Continually harping on about the decline in UK manufacturing is a PR exercise to persuade us that the government has the power, or the will, to do something about it; but clearly it doesn’t.
Anthony Bamford, chairman of construction machinery company JCB, has just come up with a nine-point plan to boost the role of manufacturing in Britain, designed to dig us out of this terribly bleak economic pit we find ourselves in. This government commissioned report is just another piece of window dressing by politicians to suggest that they have some control over events and are serious about changing things.
Bamford says his proposed changes are designed to address the deficiencies he recognises between the UK and its much more successful manufacturing neighbour Germany. That country has a better system of training and educating people in technical fields, stronger incentives to invest in machinery and much greater availability of bank finance to help smaller businesses grow. In 2010, Germany was the fourth biggest manufacturer in the world (manufacturing made up about 20 per cent of its economy) and we were tenth (with 12 per cent).
Bamford’s proposed candidate for Manufacturing Tsar, John Rose, the former chief executive of Rolls Royce, is now deputy chairman of merchant bankers Rothschild. There you have it really. He personifies the way that finance matters more to UK plc these days than manufacturing does. Why isn’t he using his considerable manufacturing experience in a manufacturing business rather than a financial one? Bamford says Rose is the ideal candidate for his Tsar, although Rose himself declined to comment. He is famously shy of the press, so I guess he would be a rather quiet Tsar anyway.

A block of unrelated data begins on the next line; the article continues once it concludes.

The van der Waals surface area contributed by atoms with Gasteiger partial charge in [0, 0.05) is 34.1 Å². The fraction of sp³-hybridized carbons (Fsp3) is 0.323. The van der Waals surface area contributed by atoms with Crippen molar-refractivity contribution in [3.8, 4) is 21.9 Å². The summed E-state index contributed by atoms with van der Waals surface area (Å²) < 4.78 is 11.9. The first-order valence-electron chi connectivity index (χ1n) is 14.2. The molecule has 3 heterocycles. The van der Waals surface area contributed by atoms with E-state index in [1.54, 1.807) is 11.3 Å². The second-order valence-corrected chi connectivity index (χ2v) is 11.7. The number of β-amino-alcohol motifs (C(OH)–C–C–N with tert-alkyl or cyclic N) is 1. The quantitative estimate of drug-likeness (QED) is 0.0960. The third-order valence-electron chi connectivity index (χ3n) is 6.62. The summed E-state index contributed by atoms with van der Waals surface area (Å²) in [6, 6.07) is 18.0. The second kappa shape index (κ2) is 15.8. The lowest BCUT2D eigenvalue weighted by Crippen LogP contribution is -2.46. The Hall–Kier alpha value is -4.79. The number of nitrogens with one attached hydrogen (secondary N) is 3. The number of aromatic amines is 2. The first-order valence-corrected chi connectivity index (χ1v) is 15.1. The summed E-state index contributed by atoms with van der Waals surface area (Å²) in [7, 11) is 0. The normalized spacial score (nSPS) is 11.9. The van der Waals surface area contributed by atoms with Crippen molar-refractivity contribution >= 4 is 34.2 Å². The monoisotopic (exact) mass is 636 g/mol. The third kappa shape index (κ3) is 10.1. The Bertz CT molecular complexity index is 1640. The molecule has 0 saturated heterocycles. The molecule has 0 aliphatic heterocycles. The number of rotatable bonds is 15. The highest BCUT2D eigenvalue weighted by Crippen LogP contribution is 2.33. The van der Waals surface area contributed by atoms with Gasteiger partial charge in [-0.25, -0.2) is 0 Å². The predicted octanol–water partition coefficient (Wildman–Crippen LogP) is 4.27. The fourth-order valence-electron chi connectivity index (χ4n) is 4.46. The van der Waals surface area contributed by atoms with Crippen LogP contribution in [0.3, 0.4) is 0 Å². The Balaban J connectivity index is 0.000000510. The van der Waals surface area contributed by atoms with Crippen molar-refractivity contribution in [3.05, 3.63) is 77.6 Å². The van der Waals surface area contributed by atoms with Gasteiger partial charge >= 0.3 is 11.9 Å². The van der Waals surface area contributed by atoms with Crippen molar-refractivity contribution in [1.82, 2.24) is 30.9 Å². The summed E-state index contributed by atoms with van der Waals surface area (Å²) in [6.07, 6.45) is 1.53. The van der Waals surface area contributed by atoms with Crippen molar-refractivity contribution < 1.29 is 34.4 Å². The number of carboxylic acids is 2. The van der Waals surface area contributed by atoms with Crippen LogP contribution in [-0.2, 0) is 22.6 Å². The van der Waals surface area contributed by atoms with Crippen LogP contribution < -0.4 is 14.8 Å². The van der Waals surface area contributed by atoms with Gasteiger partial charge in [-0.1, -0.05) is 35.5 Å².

Manufacturing is a smaller part of our economy than it once was: the value of UK manufacturing has grown considerably over the years, but it has been somewhat overtaken by other things. Finance and financial services now dominate our economy and harking back to our manufacturing past is a bit of a political smokescreen. The bare facts of the matter are that we can no longer compete on labour-intensive mass production; and the efficient and value-added manufacturing that we do well doesn’t need that many people to do it. It also requires intellectual property and niche expertise that you can’t just conjure up from nowhere.
We can’t turn the clock back or suddenly create a manufacturing base out of nothing. We can incentivise companies to invest in the UK, support the growth of established business and foster innovation. All of these take different lengths of time to have any impact on the economy, or make any material difference for that matter. We have, like all developed countries, already put some effort into all of these things over the years. However, whatever we do, Germany we will never be. We don’t have the history, culture, discipline or established high-value industrial base to exploit that they have and we are too distracted by the City.
The relative decline of British manufacturing has been a natural and gradual thing, over at least five decades. It would take a long time to see it change significantly to power the economy more than it does already. So, this initiative, and the idea of a Tsar, is just window dressing. It takes the place of a serious and prolonged programme, by whoever is in power, to create more value for the UK from manufacturing.
In reality, politicians, who are inevitably short-termists, are mesmerised by the easier money from the financial sector, despite the risks and the relative manufacturing deficit that results. A quiet Tsar may be just the spokesman for UK manufacturing that politicians want.